Wednesday, April 10, 2013

Similarities & Difference Between the Project Manager & Business Analyst

Similarities & Difference Between the Project Manager & Business Analyst
The best way to guarantee success of any type of project is to have a strong, experienced Project Manager and a strong, experienced Business Analyst. These two individuals, working together from the beginning of the project, set the stage for success by accurately planning and clearly defining the expected outcomes. Both roles are necessary because they are each responsible for a different set of tasks and they each possess a set of skills that complement each other. The two roles are closely tied, but exactly what are the similarities and differences, and why does a project need both? In many organizations, one individual is being asked to play both roles.
Why Does a Project Need a PM and a BA?
Having both a Project Manager (PM) and a Business Analyst (BA) is critical to a project success. Each role provides specialized capabilities that make the difference between whether a project succeeds or struggles.
PMs and BAs each have unique skills and knowledge areas that, when used together, produce a high quality product. They both want the project to be successful and want to satisfy their customer the Executive Sponsor. They both understand the ultimate goal of the project to meet the project objectives. They each work on their own tasks within the project to achieve these objectives. There are some areas of a project where the PM and BA work together or serve as a back-up for each other. There are many other areas where the two individuals diverge and do very different types of tasks.

The PM is responsible for ensuring that the product is delivered to the customer on time and within budget. The BA is responsible for ensuring that the product is built according to the requirements and is built correctly. This difference in focus is the reason that having both roles on the team is critical. The product will be built correctly, according to requirements, on time and within budget!
Working Together
So how do the PM and BA work together to make the project a success? Fundamentally, the PM manages project resources (people, money) and the BA manages the business stakeholders. The BA reports to the PM on his or her progress on the tasks in the work breakdown structure (WBS) in relation to requirements. Usually at the beginning of the project the PM and BA work very closely together and often work on the same tasks.

Later as the project gets going, they each focus on their particular responsibilities and talk frequently to share their progress. Excellent PMs and BAs will work hand-in-hand to make the most of each other strengths. It is the healthy tension between the PM and the BA the PM pushing to move forward and the BA cautiously wanting to gather just one more detail before going forward that makes the combination so successful. They are inter-dependent because their goals are in conflict.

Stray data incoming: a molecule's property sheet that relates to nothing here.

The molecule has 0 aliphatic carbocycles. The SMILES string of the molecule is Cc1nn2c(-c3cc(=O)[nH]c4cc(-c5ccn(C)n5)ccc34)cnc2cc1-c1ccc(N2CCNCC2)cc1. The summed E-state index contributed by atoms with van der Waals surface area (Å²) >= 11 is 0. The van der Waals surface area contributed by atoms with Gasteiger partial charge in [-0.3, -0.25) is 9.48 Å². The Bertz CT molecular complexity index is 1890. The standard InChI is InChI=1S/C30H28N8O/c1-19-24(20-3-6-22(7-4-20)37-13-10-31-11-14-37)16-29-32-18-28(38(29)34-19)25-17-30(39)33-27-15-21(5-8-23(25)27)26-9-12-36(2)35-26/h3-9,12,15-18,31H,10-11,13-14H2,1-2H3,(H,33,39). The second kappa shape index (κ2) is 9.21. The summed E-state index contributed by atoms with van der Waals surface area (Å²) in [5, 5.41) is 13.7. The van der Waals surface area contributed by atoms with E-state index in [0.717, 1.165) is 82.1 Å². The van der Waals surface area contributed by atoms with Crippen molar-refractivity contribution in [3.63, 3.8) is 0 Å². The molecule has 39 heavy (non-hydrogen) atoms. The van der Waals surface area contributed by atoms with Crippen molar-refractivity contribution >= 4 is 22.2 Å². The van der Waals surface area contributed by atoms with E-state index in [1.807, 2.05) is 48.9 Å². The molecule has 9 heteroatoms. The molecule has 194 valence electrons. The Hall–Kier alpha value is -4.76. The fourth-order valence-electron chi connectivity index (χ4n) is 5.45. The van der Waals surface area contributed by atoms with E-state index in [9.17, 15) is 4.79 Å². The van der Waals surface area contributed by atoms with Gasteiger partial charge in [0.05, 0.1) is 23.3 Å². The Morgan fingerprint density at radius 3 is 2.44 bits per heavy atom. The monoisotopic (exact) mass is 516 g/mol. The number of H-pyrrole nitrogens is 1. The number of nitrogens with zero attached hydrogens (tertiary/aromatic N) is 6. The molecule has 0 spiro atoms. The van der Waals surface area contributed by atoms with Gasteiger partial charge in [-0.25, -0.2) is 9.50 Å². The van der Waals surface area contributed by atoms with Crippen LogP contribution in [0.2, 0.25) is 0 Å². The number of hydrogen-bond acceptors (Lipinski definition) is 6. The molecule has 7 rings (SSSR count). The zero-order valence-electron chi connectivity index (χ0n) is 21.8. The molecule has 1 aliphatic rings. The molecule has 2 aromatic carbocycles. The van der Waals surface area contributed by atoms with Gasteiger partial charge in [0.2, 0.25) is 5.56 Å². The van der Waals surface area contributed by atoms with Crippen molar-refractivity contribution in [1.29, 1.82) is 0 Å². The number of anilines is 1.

At the beginning of the project there are areas of overlapping responsibilities such as project scope definition, development of the project statement of purpose, project objectives and identification of business risks. A strong PM will utilize the analysis skills of the BA to make sure that the scope is feasible and well defined.

The Project Manager
  • Is usually the first person assigned to the project.
  • Is responsible for planning the project and ensuring the team follows the plan.
  • Manages changes, handles problems and keeps the project moving.
  • Manages people, money and risk.
  • Is the chief communicator of good or bad news to the Business Sponsors and IT Management.
The Business Analyst
  • Is usually assigned to the project after it has started.
  • Is responsible for bridging the gap between the business area and IT.
  • Learns the business inside and out.
  • Essentially serves as the architect of effective business systems.
  • Is viewed inconsistently across the industry in regard to job title, definition and responsibilities.

As requirements are gathered, analyzed and documented by the BA, the PM is closely involved, reviewing the requirements and adjusting the plan as necessary. The PM also reviews the decisions made when the BA and technical architect design the solution. Typically the PM reviews all project deliverables at a high level looking for project adjustments and issues. The BA reviews all project deliverables that are related to requirements, solution design and testing; looking in detail to make sure that the business needs are being addressed.

The BA is the advocate for the business area and the PM will report project status and work to resolve issues.

No comments:

Post a Comment